Contemporary Design

The Workshoes and the Chasm by Aura Latva-Somppi

The influence of gap in a creative material process.
ceramic tiles with prints of them in a exhibition space
Exhibition / Photo by Mikko Hautala


Within creative practice of ceramics, the discussion has concentrated on the essence and origin of the material, the aesthetics of the final artifact, and the significance of hands-on work. For me, the focal point of ceramics is situated in the dramatic change within the artistic process that changes the material nature of the artifact. The characteristic phases of ceramic process, which include drying, bisque-firing, and high-firing cause a change in the material. When a non-human actor, such as the kiln, participates in the process, the relationship between the maker and the materializing idea is not direct and light, but whimsical, mystical, and quirky. In my thesis, I research this gap in the process as well as the dramaturgy between the maker and the material. The focus in the artistic process is on its intermittent change, with the help of which the ceramics creative practice opens up in a new manner. The research question is: How does the gap affect the relationship between the maker and the material? I borrow two concepts from the field of printed art: the apparatus describes the process and the chasm describes the gap. Using these concepts, I unwrap the elements of a ceramic process, such as coincidence, surprise, and division of responsibility between the maker and the material, that have earlier appealed to me but which I have not closely addressed until this point.

My research is practice-led. Through my own artistic process, I examine the significance and effects of the gap and reflect on them throughout the process with the support of literature sources. The literature has situated my work in the field of art and research while the works created in my artistic process have defined the research. I chose the traditions of ceramics and printed image as my tools to include both the gap that printed art claims is situated in the act of printing and the ceramics gap that is situated in the firing process.The essence of both image and ceramics is targeted at the change-in-time that allows a profound understanding of the process. The image selected is a photo of my workshoes as they symbolize the process and imply the presence of the maker. I research the topic by combining ceramics and images with silkscreen printing and camera obscura. My research data consists of a working diary, process pictures, and the documentation of the final works in a solo exhibition.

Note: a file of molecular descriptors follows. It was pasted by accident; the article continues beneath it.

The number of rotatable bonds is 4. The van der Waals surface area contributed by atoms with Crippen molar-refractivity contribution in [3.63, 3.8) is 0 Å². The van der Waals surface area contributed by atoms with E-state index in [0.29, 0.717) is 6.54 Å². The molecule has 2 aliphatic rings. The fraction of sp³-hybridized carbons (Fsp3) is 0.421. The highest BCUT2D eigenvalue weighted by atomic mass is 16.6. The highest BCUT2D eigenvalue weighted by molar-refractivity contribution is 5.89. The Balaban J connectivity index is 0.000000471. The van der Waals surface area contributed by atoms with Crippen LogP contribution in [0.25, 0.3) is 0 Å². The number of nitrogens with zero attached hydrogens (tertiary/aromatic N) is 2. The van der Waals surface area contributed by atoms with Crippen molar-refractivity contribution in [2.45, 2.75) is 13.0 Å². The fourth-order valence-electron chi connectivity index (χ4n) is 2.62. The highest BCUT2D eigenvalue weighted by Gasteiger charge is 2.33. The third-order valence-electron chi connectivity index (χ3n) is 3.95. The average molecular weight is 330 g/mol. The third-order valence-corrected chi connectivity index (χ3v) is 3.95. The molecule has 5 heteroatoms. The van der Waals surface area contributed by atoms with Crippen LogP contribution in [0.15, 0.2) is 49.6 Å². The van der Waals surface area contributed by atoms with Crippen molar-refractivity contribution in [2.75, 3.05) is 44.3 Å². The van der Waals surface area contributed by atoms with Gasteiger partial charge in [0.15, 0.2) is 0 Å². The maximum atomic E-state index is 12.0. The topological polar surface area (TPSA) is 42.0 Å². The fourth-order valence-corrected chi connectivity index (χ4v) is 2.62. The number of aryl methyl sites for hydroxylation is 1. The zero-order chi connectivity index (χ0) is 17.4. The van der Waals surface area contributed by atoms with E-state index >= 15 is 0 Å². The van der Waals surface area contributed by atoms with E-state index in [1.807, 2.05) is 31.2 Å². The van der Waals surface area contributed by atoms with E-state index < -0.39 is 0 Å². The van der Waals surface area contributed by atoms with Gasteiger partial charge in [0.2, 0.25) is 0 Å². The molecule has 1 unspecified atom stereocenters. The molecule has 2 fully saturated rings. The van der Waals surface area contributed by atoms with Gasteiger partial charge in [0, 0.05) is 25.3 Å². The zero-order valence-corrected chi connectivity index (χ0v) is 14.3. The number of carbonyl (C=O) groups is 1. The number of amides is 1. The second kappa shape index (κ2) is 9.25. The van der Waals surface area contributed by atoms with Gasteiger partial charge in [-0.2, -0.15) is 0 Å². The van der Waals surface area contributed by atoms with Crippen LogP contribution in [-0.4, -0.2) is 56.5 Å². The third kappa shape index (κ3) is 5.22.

In the conclusions of my thesis, I propose that the relationship between the maker and the material’s intermittent changing culminates in the presence of coincidence in artistic process. The position of the maker is significant because it defines the intentions to which the end result is compared, as well as what is regarded as significant. Instead of the changes within the time span of the process the meanings set by the maker define the turning points of the artistic process. Although the material artifact can be seen as a fragment of past events, the production of the meanings is nonlinear and ongoing. Furthermore my attraction towards the ceramic process originates from the gap-permitted division of responsibility and the artifacts material re-bcoming. The gap demands that the maker to re-encounters the changed work and becomes re-acquainted with it. This allows the maker to kick off their workshoes, grab their hat, and follow journey of he artifactover the chasm.

a silk screen print on a ceramic tile
Photo by Anne Kinnunen
Workshoes projected on a surface by camera obscura technique
Photo by Anne Kinnunen
exhibition space with ceramic tiles on the wall and working shoes in the middle in a spotlight
Exhibition / Photo by Mikko Hautala
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